In his personal life, Mr. Rhodes was an accomplished tennis player, but being the classic absent-minded professor-type, he wasn't always the most attentive father or husband struggled in business. He did, however, receive a miraculous gift in the last decade of his life. When he was just starting teaching at the Los Angeles Piano Studio he had fallen in love with one of his students, Margit, who was 10 years younger than him. Being the proper gentleman, Mr. Rhodes sent a letter to her father requesting her hand in marriage. When he received no reply, he thought she didn't love him and went on with his life, eventually marrying someone else. In 1991, Margit, by then a widow, heard a Rhodes piano playing while she was in Las Vegas and decided to give him a call. He was elated, they were married soon thereafter and he spent the last nine years of his life with his first love.

Inspired by Margit and urged on by letters and phone calls from musicians around the world wanting to play the coveted Rhodes sound, Mr. Rhodes was intent on putting his famous piano back into production, a task that will be carried on by the Rhodes family.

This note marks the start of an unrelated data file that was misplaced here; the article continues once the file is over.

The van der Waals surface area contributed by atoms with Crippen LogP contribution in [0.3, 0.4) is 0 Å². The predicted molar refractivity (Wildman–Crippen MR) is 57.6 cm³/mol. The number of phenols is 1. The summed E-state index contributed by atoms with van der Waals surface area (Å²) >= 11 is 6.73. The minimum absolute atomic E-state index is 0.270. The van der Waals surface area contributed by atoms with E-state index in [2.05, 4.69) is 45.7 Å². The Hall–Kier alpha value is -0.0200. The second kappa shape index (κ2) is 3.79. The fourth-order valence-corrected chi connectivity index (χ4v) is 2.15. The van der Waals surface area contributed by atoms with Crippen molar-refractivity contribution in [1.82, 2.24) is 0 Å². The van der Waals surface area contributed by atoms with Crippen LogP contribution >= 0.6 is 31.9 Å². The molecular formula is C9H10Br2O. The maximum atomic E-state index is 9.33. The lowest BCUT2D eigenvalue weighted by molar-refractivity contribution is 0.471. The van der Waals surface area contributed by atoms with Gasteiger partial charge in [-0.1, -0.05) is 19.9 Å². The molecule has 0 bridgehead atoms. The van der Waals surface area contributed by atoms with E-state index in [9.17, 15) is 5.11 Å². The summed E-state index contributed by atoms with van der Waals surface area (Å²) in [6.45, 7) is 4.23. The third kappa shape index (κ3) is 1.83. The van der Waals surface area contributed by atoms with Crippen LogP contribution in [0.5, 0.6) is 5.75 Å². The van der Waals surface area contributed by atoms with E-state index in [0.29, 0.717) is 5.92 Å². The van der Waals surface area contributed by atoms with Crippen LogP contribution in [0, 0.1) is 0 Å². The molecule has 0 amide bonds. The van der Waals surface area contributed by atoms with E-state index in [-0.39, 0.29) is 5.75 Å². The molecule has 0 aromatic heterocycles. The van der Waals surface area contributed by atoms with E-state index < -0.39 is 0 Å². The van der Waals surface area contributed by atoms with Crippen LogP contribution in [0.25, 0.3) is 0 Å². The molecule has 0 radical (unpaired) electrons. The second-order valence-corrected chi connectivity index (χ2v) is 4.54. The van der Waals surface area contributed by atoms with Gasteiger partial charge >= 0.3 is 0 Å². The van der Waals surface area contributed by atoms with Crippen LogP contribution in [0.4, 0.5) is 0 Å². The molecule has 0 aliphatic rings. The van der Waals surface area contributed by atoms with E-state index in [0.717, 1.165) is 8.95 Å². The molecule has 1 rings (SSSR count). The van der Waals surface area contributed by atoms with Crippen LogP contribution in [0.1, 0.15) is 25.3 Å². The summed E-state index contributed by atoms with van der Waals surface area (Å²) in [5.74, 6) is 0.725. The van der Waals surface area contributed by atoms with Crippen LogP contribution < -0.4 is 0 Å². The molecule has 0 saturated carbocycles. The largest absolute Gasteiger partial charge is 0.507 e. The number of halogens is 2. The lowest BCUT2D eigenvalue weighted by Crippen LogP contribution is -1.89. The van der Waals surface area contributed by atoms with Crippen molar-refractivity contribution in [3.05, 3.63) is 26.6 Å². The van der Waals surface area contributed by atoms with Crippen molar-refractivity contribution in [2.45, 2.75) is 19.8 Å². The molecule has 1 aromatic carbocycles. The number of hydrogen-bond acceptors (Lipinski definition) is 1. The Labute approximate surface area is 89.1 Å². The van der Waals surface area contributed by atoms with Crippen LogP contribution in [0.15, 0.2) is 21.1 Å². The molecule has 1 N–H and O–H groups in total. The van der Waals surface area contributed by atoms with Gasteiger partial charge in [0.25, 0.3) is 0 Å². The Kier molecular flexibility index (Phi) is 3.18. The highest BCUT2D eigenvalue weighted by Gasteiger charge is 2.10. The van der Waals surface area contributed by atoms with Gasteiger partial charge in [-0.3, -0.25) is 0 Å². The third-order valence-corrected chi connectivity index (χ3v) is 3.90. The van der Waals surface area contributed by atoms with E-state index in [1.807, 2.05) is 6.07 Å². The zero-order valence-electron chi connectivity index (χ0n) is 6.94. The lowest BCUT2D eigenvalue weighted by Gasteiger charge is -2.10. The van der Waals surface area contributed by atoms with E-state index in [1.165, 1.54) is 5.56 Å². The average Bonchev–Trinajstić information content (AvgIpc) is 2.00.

On December 17, 2000 the music world lost one of its greatest innovators, Harold B. Rhodes. Harold's major achievements, among many, were the design and construction of the Rhodes Electric Piano, and the Rhodes Method teaching course.

The Rhodes piano was, and still is, the most recognized sound in modern music today. It is heard on albums by Steely Dan, The Doors, Stevie Wonder, Styx, and almost everyone who uses keyboards has sat behind one at one time or another. The Rhodes' ethereal, bell-like sound was the result of his work to bring the piano into the electric world populated by guitars and basses. The difference was that this piano was designed by a pianist. Harold was an accomplished musician, and this was primarily the reason that the Rhodes Method of piano teaching is so well used and liked. His gift was knowing what should sound right.